This is our 20th installment of "This Is Who I Am," our never-ending series of essays by and about readers of "The Burning Taper."
"Who am I?"
I am Mike Moore. Besides being a Mason, I am a staff writer for the history magazine On The Trail, have for the last eleven years written four non fiction books on the early American West, have been on the History Channel, am a father, husband and an elder in the Presbyterian Church. I am presently a Junior Deacon in Englewood Lodge 166 (in Colorado) and a 32nd degree Scottish Rite 2008 Fellow.
It was my interest in history that started my search for answers on what goes on at a Masonic lodge and who are the people in it. I kept seeing prominent historical figures who were Masons, and always having to crop pictures I took for my articles and books to keep out Masonic markers or symbols. Plus having to pass over mentions of the group when writing about these men.
Then I found out my father in law and many of his family were are Masons and I asked him a few questions. Travis Irby answered each question as best he could (remember I wasn't a Mason at the time), gave me his feelings on the Masonic world in general (great group, only wished he had joined earlier in life) and encouraged to always ask questions and seek knowledge of the group.
That was my start in this organization. I must say, it was at the time and still is a pleasant shock to see how great a group of men I have been associated with by joining. Good men, who for the most part have only one thing on their mind — to help you be better in all aspects of your life. The levels of insight and thought that are found in the ritual, writings and conversations I have with various brothers keep me humble, always seeking for more and looking for opportunities to promote our group to others.
Our lodge is bucking the trend of the day and slowly growing, bringing in new members from all ages, races and backgrounds. The officers in charge have embraced the challenges the younger members have put to them.
We now have power points as part of the educational times, used the computer to reduced time taken for reading of minutes and budgets, developed a decent web site that draws visitors from different states and around the metro Denver area to us and have tried to inspire the members to be involved and have pride in what we do. We showed a positive increase in members, found a new vision of what Masonry can and are have fun doing it.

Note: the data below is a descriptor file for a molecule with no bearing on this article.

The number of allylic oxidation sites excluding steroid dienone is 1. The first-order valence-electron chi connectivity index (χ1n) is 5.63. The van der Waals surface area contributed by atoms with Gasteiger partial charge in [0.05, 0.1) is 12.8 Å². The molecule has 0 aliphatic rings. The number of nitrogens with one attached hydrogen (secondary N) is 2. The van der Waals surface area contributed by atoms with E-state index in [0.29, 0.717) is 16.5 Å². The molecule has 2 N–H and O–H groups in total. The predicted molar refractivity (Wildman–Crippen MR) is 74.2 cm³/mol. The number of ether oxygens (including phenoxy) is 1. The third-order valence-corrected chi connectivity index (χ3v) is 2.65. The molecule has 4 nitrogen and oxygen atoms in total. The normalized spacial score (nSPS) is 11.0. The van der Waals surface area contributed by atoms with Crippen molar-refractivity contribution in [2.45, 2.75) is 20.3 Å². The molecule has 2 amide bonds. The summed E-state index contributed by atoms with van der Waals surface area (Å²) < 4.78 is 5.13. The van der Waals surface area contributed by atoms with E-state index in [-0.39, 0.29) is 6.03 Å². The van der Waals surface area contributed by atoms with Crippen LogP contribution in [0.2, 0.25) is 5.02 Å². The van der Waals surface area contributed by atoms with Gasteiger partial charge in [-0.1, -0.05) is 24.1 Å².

The other members of the church I attend, don't seem to find it odd that I wear different Masonic pins, serve lunches in a Masonic cooking apron or when helping with various aspects of worship (including communion) that I am unreservedly a Mason. I did not know until I started asking around that my pastor, various older gentlemen and many of the women's husbands, uncles and dads were Masons too.
I have not hidden from my girls that I am Mason and have openly discussed what where I go and what I do on nights I am at lodge. They smile and nod, their husbands seem to place that in the section of the mind that that say, if I ever need to find out more, I know who to talk to. But that is fine. This year I was able to attend lodge meetings from El Paso to Seattle, see the differences and similarities and note the same Masonic spirit I see in the men around me in some of them.
So who am I? A <50 year old man, who recycles, thinks and votes independently, listens to NPR, does lectures on history, am active in my church, flies flags on holidays (writing this on Memorial Day weekend, I have six flags out representing vets from five different wars — so many only think the present and recent conflicts on these days), actually reads the books I have on my shelves and a Mason.
As a historian, I see most of the better historic figures to be multi layered and complex in their thoughts and actions. They are not simple in who they are and why they did things. And today, it is easy to see their counterparts in our present day world. They stand out. In a one dimensional world, so easily labeled, and pigeon holed; complex individuals brake the mold. Something we need to remember today. Don't be afraid to stand out.
— Bro. Mike Moore
To submit your own "This is Who I Am" essay, read this. You do not have to be a Mason to participate.
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